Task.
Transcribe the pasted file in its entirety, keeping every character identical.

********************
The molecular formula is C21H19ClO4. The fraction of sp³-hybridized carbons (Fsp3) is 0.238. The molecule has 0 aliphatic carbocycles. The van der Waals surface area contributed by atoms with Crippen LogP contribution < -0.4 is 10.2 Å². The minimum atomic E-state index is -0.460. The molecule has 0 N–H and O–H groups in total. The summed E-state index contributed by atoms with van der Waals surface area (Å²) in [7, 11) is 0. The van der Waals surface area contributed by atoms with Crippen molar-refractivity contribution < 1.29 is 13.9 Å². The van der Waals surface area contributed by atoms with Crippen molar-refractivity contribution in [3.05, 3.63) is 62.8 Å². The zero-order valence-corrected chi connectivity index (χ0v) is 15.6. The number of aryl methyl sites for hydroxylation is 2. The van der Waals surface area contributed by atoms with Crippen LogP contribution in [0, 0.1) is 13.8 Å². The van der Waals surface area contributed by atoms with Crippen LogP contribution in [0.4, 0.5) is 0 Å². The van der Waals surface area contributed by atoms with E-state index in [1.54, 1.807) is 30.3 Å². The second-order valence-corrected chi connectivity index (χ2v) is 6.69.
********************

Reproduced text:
The molecular formula is C21H19ClO4. The fraction of sp³-hybridized carbons (Fsp3) is 0.238. The molecule has 0 aliphatic carbocycles. The van der Waals surface area contributed by atoms with Crippen LogP contribution < -0.4 is 10.2 Å². The minimum atomic E-state index is -0.460. The molecule has 0 N–H and O–H groups in total. The summed E-state index contributed by atoms with van der Waals surface area (Å²) in [7, 11) is 0. The van der Waals surface area contributed by atoms with Crippen molar-refractivity contribution < 1.29 is 13.9 Å². The van der Waals surface area contributed by atoms with Crippen molar-refractivity contribution in [3.05, 3.63) is 62.8 Å². The zero-order valence-corrected chi connectivity index (χ0v) is 15.6. The number of aryl methyl sites for hydroxylation is 2. The van der Waals surface area contributed by atoms with Crippen LogP contribution in [0, 0.1) is 13.8 Å². The van der Waals surface area contributed by atoms with Crippen LogP contribution in [0.4, 0.5) is 0 Å². The van der Waals surface area contributed by atoms with E-state index in [1.54, 1.807) is 30.3 Å². The second-order valence-corrected chi connectivity index (χ2v) is 6.69.